For the human body to function properly, a complex interplay between the different parts of its nervous system is needed: the brain and the spinal cord (which together form the central nervous system) as well as the peripheral nervous system (i.e. all the nerves that innervate our organs throughout the body).
When studying neurological diseases in the laboratory, researcher often had to simplify this complexity due to a lack of a good experimental model, for instance by only looking at one of the three components and neglecting their interaction.
The new CONNECT project (Connecting neural networks: Nervous-system-on-Chip Technology), which has recently received almost 7 million Euro funding through the European Union’s Horizon2020 scheme, would like to change this. Experts from 7 partners, among which the group of Prof. Jens Schwamborn from the Luxembourg Centre for Systems Biomedicine at the University of Luxembourg, will brings together their expertise to develop a new organ-on-a-chip model of the entire nervous system.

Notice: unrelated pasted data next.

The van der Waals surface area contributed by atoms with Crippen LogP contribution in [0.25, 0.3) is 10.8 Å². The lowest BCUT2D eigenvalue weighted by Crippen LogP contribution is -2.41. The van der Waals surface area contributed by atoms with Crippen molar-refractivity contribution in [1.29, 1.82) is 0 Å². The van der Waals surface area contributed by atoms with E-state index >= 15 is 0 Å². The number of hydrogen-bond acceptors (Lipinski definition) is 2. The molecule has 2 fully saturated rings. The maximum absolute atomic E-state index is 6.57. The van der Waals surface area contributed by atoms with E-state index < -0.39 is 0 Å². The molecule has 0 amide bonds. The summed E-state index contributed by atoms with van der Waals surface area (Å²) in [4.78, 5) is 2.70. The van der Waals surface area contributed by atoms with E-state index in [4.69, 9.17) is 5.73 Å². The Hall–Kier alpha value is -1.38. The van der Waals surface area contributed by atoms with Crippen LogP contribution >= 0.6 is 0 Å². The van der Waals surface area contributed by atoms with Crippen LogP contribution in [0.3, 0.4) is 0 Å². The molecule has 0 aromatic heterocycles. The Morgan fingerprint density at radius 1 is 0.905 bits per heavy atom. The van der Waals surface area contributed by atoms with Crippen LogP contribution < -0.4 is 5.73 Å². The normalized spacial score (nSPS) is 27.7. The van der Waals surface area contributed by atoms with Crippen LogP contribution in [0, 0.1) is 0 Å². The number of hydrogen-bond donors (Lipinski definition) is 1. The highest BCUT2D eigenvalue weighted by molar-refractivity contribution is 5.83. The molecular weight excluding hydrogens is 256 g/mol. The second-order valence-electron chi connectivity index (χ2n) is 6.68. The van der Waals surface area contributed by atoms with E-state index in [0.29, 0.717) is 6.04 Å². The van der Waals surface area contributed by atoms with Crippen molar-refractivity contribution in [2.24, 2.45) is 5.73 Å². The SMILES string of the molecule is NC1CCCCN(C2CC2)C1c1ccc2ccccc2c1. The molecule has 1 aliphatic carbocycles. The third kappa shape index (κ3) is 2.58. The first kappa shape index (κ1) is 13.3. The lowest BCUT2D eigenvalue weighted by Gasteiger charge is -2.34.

Brain organoids in a well plate
An organ-on-a-chip is a case with tubes, called microfluidic channels, in which experiments can be done on living cells. Well-known examples are liver-on-a-chip and heart-on-a-chip. In this consortium, researchers hope to develop a nervous-system-on-a-chip including its different components which could be used to test new drugs against Parkinson's disease. The idea is to use an ingenious system of microtubes to connect nerve cells to each other through three compartments ranging from the central nervous system to the peripheral nervous system. It would allow to study the transport of specific proteins that travel in the nervous system and are associated with Parkinson's disease.